News Staff Writer
Across campus many students notice chalk messages written on walkways and outside of residence halls ranging from political advocacy to advertising club meetings.
However, some students such as Hannah Earnhardt, a sophomore literature student from Charlotte, find chalking to not be the most effective way to get a message across.
“I think it can be. I mean, anyone can write anything with a piece of chalk. It’s not really good, there’s not any fact, there’s nothing behind it,” Earnhardt said. “It’s just a good way to get an opinion across.”
Other students such as Olivia Cox, an environmental science student from Charlotte, think the messages are too pushy.
Cox said she found some chalkings too forceful with their message instead of trying to use gentle persuasion.
“I think that it can be, but at this point in time not really because it’s just getting kind of annoying with all the chalking that’s been around campus, especially the vegan ones,” Cox said. “It’s kind of just telling you what to do, not trying to persuade you what to do and change your opinions.”
However Maaian Edery, a sophomore biology student from Raleigh, said she found chalking to be useful in helping students, including herself, get involved with campus activities.
“I don’t have any particularly super strong feelings, but I think it’s a good idea. I think many times one of the things that bothers me on campus is I don’t know what’s going on, and chalking is pretty big and pretty obvious,” Edery said. “If you’re walking to class you see it so a lot of times I see things and say, ‘Oh OK, this is going on.’ Some of it’s a bit tricky because I don’t stop to read all of it, but I like it.”
Edery added it’s a cheap and effective tactic for student organizations to alert students to the events they put on.
“I’ve done chalking before for one of my student orgs to get out a message about a game night or something. It’s really cheap, so I don’t know, why not,” Edery said.
Earlier this week, the conversations surrounding chalk writing on campus turned to the boundary between hate speech and free speech when chalk-advocating Donald Trump.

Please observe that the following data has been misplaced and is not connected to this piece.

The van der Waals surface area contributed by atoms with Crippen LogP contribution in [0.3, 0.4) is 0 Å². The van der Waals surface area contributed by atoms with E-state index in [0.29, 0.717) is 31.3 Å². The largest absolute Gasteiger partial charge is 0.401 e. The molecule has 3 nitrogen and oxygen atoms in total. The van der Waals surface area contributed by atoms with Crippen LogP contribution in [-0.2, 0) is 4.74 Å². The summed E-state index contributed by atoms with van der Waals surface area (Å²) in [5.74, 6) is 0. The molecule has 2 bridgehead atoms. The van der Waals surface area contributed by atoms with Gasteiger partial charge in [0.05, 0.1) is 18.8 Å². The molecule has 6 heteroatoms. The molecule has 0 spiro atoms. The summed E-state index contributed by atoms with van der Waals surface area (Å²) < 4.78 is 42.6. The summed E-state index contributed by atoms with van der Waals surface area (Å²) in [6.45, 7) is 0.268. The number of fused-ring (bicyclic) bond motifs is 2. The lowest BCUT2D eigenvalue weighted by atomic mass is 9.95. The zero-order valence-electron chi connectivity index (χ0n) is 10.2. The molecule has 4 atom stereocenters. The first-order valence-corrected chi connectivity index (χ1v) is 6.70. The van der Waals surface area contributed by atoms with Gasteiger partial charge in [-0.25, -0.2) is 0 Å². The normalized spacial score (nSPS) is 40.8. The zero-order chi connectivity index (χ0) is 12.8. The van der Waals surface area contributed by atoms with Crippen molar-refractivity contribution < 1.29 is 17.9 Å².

Earnhardt said if what is said causes harm, it should be included in hate speech.
“I think if it causes anybody emotional or physical harm, that’s where it’s hate speech. If it’s not harming anybody — you know if someone writes, ‘I like peanut butter,’ that’s not hurting anybody,” Earnhardt said. “But if someone writes the n-word all over the place, that’s going to hurt somebody. That’s going to make somebody upset.”
Edery said she agrees, but added the subjectivity of what hurts people can blur the line between free speech and hate speech.
“I think it has to be pretty extreme for it to not be OK. Even when it’s something that’s racist or something like that. I think no it shouldn’t be allowed and tolerated, but I don’t know. It’s really tricky,” Edery said. “Especially chalking because it’s anonymous. I think as long as it’s not something very extreme and harmful, which all of these are very loose terms, but it’s case-by-case.”
When it comes to Donald Trump, some students find the line becomes even hazier.
Earnhardt said while she personally thinks Trump is hateful, she still feels like it should be allowed.
“I think technically it should be classified as free speech. Who I am as a person is like, ‘Hell no, don’t classify that as free speech,’ because it’s hateful,” Earnhardt said. “But it’s definitely free speech.”
Cox agreed and added UNC Asheville has a community that finds pro-Trump campaigning repulsive.
“It’s free speech, but on this campus it can be seen as hate speech because of our community and what Trump kind of represents and what he says about people and women,” Cox said.
Some, like Earnhardt, feel there is a double standard in what UNCA deems OK to propagate.
“My first instinct is to say yes it’s hate speech because I think that Donald Trump is a big perpetrator of hatred and stuff like that. But expressing your political opinion is not hate speech, technically,” Earnhardt said. “I think that people would associate that with hate speech simply because of who it is. If it was Obama 2016, people probably wouldn’t consider that hate speech.”
Edery said since it’s subjective, attitudes going against the grain of typical UNCA ideas still should have a place on campus.
“I think as long as it’s not harming anybody, I tend to lean very much toward free speech because it’s very subjective. Someone can say, ‘Oh, this is wrong,’ but that’s up to whoever is judging it,” Edery said.